Jessica Sieff: Justice needed for Phoebe PrincePublished 10:10am Friday, April 16, 2010
Especially during passing periods when the hallways fill up.
I can’t help it. It takes a special kind of adult to withstand a teenage world. I used to be a teenager, I know.
High schools are supposed to be filled with promise, prom nights and big play productions and everything that could be.
But to me, they’re not. They’re filled with an immature arrogance and an overwhelming lack of work ethic.
I’m being cynical, of course.
I felt entirely different back when I was in one.
When I think back, high school was actually not all that bad after the first couple of years.
I went to three different schools, so I never started in a new building with the same kids.
Always new, always trying to re-establish something.
Though I would never say I’ve experienced what it’s like to be bullied, I can say I was taunted enough in some cases that I now easily catch the look in the eye of the kid who just doesn’t fit in. It’s like a club.
It hurt and it wasn’t fun but I guess, when I look at it now, I was lucky. Because I got by.
I’d throw out a quick retort or simply stand up for myself or even better, make a joke.
Eventually everyone saw I was super smart and super funny.
I’ll even say right here in print – senior year, I was prom queen.
But when I see those kids who have yet to find their footing, my heart breaks a little for them.
Because it’s not easy being that kid. At a time in life when it’s all about being accepted, being rejected takes a test of will.
It takes knowing the secret that we’re all just trying to be bigger than what we are. And eventually we’ll fit in our own shoes and that’ll be all that matters.
I always see those kids, the ones who are walking home alone or not easily invited into a group to play and I think, hopefully they get it. Because I always thought the kids who got it will make it out alive.
But now, taunting has metamorphosed into an absolute monstrosity. The proof of that being the death of 15-year-old Phoebe Prince, bullied so viciously, so relentlessly, so vehemently that she chose to take her own life back in January.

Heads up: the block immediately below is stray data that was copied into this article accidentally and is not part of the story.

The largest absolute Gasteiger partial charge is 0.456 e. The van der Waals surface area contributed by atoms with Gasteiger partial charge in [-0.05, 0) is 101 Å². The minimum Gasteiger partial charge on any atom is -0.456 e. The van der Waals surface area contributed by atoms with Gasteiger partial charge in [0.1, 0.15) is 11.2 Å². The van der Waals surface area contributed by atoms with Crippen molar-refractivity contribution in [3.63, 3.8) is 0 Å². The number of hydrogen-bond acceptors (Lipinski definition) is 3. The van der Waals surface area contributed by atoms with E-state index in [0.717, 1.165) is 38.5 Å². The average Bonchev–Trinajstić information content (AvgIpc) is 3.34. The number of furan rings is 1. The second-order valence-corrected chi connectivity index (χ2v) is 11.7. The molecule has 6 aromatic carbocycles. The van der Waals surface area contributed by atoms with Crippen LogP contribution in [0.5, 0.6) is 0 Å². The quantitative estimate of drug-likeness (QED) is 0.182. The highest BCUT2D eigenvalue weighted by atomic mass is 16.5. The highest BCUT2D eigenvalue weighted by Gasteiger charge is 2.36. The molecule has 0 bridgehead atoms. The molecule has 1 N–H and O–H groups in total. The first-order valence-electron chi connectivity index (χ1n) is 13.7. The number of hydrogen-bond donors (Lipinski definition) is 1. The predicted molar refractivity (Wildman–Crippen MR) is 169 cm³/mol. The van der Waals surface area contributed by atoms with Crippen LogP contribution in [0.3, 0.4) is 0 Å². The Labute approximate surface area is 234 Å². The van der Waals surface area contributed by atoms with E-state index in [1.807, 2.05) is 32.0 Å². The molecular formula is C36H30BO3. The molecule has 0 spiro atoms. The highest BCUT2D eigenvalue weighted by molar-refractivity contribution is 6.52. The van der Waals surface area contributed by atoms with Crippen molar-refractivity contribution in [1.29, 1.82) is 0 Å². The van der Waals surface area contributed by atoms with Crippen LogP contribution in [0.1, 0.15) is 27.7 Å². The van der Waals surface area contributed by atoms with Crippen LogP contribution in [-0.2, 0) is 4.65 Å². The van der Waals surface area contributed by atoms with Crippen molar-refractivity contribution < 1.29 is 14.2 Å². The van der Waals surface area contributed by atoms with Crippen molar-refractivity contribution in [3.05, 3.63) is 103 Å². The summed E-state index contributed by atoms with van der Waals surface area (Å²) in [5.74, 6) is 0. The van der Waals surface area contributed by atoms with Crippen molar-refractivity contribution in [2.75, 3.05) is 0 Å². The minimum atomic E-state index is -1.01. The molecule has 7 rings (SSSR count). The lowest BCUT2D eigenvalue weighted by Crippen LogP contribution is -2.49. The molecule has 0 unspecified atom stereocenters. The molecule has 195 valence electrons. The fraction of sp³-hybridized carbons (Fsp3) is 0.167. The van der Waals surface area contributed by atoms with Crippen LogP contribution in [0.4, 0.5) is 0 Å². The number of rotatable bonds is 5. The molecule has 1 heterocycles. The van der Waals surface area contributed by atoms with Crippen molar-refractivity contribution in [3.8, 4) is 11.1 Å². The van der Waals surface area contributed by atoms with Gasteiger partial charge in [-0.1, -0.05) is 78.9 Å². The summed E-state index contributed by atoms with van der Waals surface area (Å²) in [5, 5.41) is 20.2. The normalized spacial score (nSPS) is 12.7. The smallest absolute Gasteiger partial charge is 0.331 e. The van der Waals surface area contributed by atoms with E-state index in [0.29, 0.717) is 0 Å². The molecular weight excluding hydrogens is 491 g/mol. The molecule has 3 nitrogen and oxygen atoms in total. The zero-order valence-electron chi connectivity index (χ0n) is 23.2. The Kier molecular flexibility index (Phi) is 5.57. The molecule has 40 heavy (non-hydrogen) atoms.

She was found hanging from a scarf in the stairway.
Before she ever got a chance to see the glow of a senior prom.
She’d started school coming straight out of her native Ireland.
Where the accents are so melodious they hide the truth of the troubles most of the time.
And she went to a place where the trouble was spit about like venom.
Now her bullies, a star football player (who reportedly briefly dated Prince), his girlfriend and another young man face federal criminal charges.
I don’t understand maliciousness. I don’t get how someone wakes up one day and purposefully hurts another human being for no other reason than they get some kind of kick out of it.
Teenagers are a breed of their own, sure, but something shorts out when bullying gets to the point that considering death is a reprieve.
And making anyone feel that way is worth the punishment.
Now the nation debates a.) Whether or not Prince’s accused bullies should even be facing charges and b.) Whether or not school officials were active enough in trying to address the issue.
Yes, they should and no, they obviously did not.
And while Massachusetts is at it, they should personally escort the parents of these bullies to a few charges as well.
What happened to Prince was not bullying but a serious societal malfunction.
Where on earth did those kids get the idea that harassing a young girl, calling her names relentlessly, giving her a horrible reputation and maintaining that reputation to no end was okay?
What does it say about us that we breed these kinds of people?
There are horrible individuals in the world, obviously. There are larger atrocities than this.
But making someone feel utterly hated, utterly worthless and picking at their vulnerabilities as if they have some sort of afforded right – when did we start turning a blind eye to that?
All debates aside, when it’s all over, the Princes will still be robbed a daughter because of a couple of kids who felt they had a right to make someone else feel as she must have.
May they learn the true meaning of bullying from the fine professors at the state penitentiary.
Jessica Sieff reports for Leader Publications. Reach her at email@example.com.